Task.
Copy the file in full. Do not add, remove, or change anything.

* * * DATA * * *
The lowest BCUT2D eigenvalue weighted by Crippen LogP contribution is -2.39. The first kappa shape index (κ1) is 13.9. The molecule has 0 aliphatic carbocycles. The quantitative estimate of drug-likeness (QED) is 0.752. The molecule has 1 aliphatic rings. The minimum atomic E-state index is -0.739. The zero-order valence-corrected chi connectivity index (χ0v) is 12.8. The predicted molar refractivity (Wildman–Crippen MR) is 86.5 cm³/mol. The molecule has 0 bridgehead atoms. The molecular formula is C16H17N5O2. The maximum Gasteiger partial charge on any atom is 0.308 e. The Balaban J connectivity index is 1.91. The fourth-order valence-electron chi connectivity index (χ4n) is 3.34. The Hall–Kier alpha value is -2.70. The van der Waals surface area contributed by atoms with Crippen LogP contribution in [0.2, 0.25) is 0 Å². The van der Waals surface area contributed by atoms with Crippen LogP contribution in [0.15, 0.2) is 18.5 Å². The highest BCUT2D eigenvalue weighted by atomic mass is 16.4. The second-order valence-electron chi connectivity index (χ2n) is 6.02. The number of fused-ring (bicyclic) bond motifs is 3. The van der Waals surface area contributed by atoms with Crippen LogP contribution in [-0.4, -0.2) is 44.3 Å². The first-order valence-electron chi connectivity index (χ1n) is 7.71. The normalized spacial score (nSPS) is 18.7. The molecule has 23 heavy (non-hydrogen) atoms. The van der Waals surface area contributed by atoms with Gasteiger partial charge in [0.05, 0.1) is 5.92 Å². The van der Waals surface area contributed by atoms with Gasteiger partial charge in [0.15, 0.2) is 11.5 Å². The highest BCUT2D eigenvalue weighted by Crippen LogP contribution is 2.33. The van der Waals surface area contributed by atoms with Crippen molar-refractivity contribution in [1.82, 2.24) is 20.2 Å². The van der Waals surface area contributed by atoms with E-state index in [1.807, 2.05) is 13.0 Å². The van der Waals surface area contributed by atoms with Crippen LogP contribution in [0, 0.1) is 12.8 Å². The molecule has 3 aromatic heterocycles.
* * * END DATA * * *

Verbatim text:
The lowest BCUT2D eigenvalue weighted by Crippen LogP contribution is -2.39. The first kappa shape index (κ1) is 13.9. The molecule has 0 aliphatic carbocycles. The quantitative estimate of drug-likeness (QED) is 0.752. The molecule has 1 aliphatic rings. The minimum atomic E-state index is -0.739. The zero-order valence-corrected chi connectivity index (χ0v) is 12.8. The predicted molar refractivity (Wildman–Crippen MR) is 86.5 cm³/mol. The molecule has 0 bridgehead atoms. The molecular formula is C16H17N5O2. The maximum Gasteiger partial charge on any atom is 0.308 e. The Balaban J connectivity index is 1.91. The fourth-order valence-electron chi connectivity index (χ4n) is 3.34. The Hall–Kier alpha value is -2.70. The van der Waals surface area contributed by atoms with Crippen LogP contribution in [0.2, 0.25) is 0 Å². The van der Waals surface area contributed by atoms with Crippen LogP contribution in [0.15, 0.2) is 18.5 Å². The highest BCUT2D eigenvalue weighted by atomic mass is 16.4. The second-order valence-electron chi connectivity index (χ2n) is 6.02. The number of fused-ring (bicyclic) bond motifs is 3. The van der Waals surface area contributed by atoms with Crippen LogP contribution in [-0.4, -0.2) is 44.3 Å². The first-order valence-electron chi connectivity index (χ1n) is 7.71. The normalized spacial score (nSPS) is 18.7. The molecule has 23 heavy (non-hydrogen) atoms. The van der Waals surface area contributed by atoms with Gasteiger partial charge in [0.05, 0.1) is 5.92 Å². The van der Waals surface area contributed by atoms with Gasteiger partial charge in [0.15, 0.2) is 11.5 Å². The highest BCUT2D eigenvalue weighted by Crippen LogP contribution is 2.33. The van der Waals surface area contributed by atoms with Crippen molar-refractivity contribution in [1.82, 2.24) is 20.2 Å². The van der Waals surface area contributed by atoms with E-state index in [1.807, 2.05) is 13.0 Å². The van der Waals surface area contributed by atoms with Crippen LogP contribution in [0, 0.1) is 12.8 Å². The molecule has 3 aromatic heterocycles.